Say you want to reach a representative sample of the U.S. electorate for a presidential poll. The Obama-McCain race is relatively close these days, with the Democrat’s lead hovering around 5 to 6 points in most surveys. Someone tells you that he’s selected a sample that’s predominantly under 40 years of age (oops, that one favors Obama); disproportionately renters rather than homeowners (Obama-leaning again); full of college students (sounds like a Starbucks Obama thing to me) — and, for good measure, includes a higher proportion of blacks and Hispanics than the national population does.
At this point you throw up your hands and exclaim: “Why are we concentrating on such a pro-Obama universe? He could be leading by 20 points or more among those people!”
He could. He probably is. But in actuality, the sample I’ve described is either not being included at all in many national polls or is being undercounted. Why? Because I’m talking about the growing number of American cellphone users who have no other type of phone or who choose to go wireless for the vast majority of their interactive needs. And this election cycle — for the first, and perhaps only, time — this group has the chance to render presidential polls “wrong from the start”: potentially disguising at least 2 to 3 percentage points of Obama support and maybe more.
Heretofore my industry has dismissed the cellphone-only population with a troika of “yes, buts.” Yes, they’re undercounted, but 1) they don’t vote anyway; 2) their numbers are still small; and 3) we can find acceptable substitutes in the land-line population.
And to be honest, there is a fourth, still more powerful rationale that remains unstated: “Yes, they’re undercounted, but it’s too damn difficult and expensive to reach them.”
Each of those “yes, buts” except the last one is being overwhelmed by the facts on the ground. The most recent estimate places the number of “wireless” adult Americans at around 30 percent — with slightly more than half of those only using cellphones and the rest possessing both land lines and cellphones but using the latter far more often. Looking at the data over time, it is clear those numbers are getting higher each month. The 2004 presidential election exit poll conducted by the National Election Pool found that 7.1 percent of all voters in that election were cellphone-only. Recent data indicates that the percentage could be twice as high in 2008.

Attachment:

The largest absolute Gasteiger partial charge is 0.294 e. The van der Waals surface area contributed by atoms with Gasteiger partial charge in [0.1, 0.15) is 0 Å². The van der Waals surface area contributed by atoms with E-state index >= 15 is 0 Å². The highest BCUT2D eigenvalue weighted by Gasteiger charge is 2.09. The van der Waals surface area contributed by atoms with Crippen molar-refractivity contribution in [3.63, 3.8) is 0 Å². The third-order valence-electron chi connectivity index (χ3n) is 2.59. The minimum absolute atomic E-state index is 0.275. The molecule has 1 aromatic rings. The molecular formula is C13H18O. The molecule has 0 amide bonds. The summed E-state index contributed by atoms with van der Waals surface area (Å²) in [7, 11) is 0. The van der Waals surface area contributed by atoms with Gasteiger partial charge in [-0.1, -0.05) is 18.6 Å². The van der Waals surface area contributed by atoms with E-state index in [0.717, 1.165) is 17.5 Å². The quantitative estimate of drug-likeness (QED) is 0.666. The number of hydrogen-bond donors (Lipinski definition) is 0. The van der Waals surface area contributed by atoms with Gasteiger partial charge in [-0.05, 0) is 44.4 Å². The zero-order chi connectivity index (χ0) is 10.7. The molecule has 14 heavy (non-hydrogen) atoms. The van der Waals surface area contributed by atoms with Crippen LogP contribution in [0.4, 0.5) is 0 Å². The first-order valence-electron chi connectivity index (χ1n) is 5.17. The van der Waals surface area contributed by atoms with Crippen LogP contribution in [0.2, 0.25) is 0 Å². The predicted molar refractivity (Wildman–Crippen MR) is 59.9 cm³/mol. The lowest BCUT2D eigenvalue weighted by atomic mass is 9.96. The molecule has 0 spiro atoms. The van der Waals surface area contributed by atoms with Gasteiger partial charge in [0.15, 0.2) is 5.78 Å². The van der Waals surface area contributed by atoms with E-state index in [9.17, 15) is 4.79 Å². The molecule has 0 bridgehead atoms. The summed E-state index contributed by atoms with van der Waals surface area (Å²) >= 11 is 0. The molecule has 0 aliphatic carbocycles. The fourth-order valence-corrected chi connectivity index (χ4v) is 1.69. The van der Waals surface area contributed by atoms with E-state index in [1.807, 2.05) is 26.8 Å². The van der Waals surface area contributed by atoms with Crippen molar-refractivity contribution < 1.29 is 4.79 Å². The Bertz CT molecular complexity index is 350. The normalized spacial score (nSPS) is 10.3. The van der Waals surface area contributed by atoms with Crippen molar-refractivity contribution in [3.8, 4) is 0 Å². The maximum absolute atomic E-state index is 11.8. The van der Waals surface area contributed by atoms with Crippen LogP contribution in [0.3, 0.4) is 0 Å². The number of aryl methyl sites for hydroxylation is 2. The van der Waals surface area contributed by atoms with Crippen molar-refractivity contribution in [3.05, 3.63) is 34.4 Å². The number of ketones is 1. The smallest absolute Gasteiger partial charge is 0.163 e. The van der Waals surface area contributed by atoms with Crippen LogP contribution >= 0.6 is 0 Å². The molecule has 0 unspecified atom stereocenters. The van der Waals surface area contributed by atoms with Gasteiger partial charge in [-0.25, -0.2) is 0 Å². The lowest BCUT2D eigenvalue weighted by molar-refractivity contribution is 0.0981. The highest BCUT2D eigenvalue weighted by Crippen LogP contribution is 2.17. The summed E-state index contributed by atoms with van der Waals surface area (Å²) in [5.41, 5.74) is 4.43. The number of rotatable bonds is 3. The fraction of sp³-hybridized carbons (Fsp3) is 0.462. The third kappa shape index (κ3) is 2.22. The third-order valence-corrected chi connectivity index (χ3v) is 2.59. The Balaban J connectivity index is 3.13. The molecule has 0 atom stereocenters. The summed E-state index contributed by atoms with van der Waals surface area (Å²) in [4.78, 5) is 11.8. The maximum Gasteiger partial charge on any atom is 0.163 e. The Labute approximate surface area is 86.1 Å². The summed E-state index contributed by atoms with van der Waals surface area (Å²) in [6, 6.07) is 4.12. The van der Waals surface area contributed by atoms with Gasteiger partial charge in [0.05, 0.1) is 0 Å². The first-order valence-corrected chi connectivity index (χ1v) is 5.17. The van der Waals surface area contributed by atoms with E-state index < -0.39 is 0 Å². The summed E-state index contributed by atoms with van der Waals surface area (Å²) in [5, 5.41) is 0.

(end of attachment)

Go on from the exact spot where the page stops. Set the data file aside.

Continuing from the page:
As this trend continues, the differences between cellphone and land-line respondents will dissipate simply because of heft — the larger the cellphone universe, the more it will contribute to national opinion, and the more it will resemble the general population. Cellphone-only and land-line users will come to resemble each other. But for now, the growing use of cellphones presents pollsters with a tremendous challenge.
The 2008 election has featured a sizable increase in under-40 voting, no doubt inspired partly by Barack Obama’s message, but also by new and more refined methods of communicating that message — and by a campaign that has the resources to use those methods. As a result, it is obvious that the cellphone-only universe could be a statistical outlier: one of the most, if not the most, dependably pro-Obama constituency other than African-Americans.
By law, cellphone users cannot be called by an automatic dialing system (to prevent obnoxious telemarketing), and cellphone numbers are not part of the normal random-digit-dialing residential-exchange universe. Survey companies prefer to conduct polls using automatic dialing, but to find cellphone-only voters, they must employ the less-efficient hand-dialing method. Cellphone users must be sampled separately and at greater cost in time and money. This means that polls utilizing the cheaper and more efficient means of making survey calls do not include cellphone interviews.